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Home / Business / America ‘s debt bondage in the second quarter of 2020: The credit card phenomenon

America ‘s debt bondage in the second quarter of 2020: The credit card phenomenon



Consumer debt to GDP surged, but why did credit card balances decline and new infringing debt decreased?

By Wolf Richter for WOLF STREET.

OK, as I mentioned on Friday, things are a bit crazy in consumer debt right now: No Payments, No Problem: The New World of Strange Consumer Debt. But there is another aspect of it – the indebted American slaves themselves. And there are all kinds of things going on.

Consumer debt – student loans, car loans, credit cards, other revolving loans and personal loans but excluding mortgages and HELOCs – has been reduced to 4, $ 1 trillion (seasonally adjusted) in the second quarter, according to Federal Reserve data. It declined because credit card debt fell ̵

1; we’ll get there in a second. But as the economy expanded in the second quarter, with 32 million people claiming unemployment insurance, consumer debt as a percentage of “nominal GDP” soared from a record high of 19.2% at the end. Good times in Q4 2019 and Q1 2020 to 21% by the end of Q2:

This ratio of consumer debt to nominal GDP shows the debt burden on consumers in general terms of the economy. Neither consumer debt nor nominal GDP are adjusted for inflation, and the impact of inflation over the years will remove this rate. So this spike is another way of looking at the consumer plight in this Pandemic economy.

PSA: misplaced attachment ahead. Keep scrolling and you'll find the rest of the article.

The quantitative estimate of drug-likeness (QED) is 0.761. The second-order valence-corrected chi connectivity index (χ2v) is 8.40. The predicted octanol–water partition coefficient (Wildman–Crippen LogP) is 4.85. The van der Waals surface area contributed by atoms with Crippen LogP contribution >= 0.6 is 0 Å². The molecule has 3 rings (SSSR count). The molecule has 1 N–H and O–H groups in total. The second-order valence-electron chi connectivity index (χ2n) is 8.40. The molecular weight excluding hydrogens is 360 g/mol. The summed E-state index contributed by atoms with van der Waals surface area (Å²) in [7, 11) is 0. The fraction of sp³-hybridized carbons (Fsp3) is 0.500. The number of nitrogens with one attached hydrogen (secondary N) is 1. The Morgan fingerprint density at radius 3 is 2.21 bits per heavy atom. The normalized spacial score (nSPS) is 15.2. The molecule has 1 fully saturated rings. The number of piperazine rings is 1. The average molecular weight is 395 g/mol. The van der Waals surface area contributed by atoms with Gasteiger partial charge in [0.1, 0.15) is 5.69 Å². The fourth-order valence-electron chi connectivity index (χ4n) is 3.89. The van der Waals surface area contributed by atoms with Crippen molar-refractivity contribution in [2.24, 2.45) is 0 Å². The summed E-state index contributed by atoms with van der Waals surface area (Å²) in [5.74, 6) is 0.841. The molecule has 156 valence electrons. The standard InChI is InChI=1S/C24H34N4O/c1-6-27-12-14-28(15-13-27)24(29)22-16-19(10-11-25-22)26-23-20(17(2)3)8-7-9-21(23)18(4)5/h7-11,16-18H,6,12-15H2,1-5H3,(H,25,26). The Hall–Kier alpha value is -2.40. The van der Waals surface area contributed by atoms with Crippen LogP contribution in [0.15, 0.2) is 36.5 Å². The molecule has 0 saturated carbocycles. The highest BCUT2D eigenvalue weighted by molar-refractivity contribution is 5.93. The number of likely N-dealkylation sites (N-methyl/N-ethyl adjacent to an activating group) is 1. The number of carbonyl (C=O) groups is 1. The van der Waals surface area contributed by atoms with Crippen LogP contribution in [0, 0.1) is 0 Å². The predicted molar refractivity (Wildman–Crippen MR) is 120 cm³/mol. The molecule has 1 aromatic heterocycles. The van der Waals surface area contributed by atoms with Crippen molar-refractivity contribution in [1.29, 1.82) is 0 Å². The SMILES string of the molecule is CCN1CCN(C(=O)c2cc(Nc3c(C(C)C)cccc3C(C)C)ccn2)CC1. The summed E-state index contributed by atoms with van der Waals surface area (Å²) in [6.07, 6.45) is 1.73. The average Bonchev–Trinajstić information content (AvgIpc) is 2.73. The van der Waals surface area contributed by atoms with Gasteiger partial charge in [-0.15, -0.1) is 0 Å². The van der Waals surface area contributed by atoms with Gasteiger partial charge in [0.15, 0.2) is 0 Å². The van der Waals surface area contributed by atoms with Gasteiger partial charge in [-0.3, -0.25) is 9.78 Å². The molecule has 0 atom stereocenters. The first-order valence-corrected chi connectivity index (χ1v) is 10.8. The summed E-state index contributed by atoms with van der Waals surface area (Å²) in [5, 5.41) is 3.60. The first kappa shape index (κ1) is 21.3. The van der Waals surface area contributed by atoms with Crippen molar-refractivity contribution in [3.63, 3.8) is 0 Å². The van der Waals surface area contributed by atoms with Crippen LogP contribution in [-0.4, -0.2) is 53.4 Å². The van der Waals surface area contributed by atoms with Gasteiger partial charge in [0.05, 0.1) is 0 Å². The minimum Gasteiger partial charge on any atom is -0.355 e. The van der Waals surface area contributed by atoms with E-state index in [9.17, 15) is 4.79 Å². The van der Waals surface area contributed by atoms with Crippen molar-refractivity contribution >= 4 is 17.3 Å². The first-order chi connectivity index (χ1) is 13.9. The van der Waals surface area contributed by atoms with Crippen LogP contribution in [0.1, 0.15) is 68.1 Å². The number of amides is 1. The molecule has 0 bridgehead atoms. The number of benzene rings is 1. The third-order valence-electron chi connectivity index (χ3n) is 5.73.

The credit card phenomenon.

Revolving consumer credit includes credit card debt and other revolving credit such as personal loans. Credit card debt itself – the data set provided by the New York Fed in its Household Credit Report – fell $ 82 billion in the second quarter, to $ 820 billion.

Credit card debt often falls in first quarter, when consumers try to get over the hangover after holiday shopping. But the only time it refused in second quarter during and after the Great Depression when consumers were forced into a severe recession: 2009, 2010 and 2012, and only 1% to 2.4%. But in Q2 2020, credit card debt fell 9%! This decrease in intensity has never happened in any Quarter back to 2000:

In Q1, the strongest drops came in April and May and lasted in June with lower levels.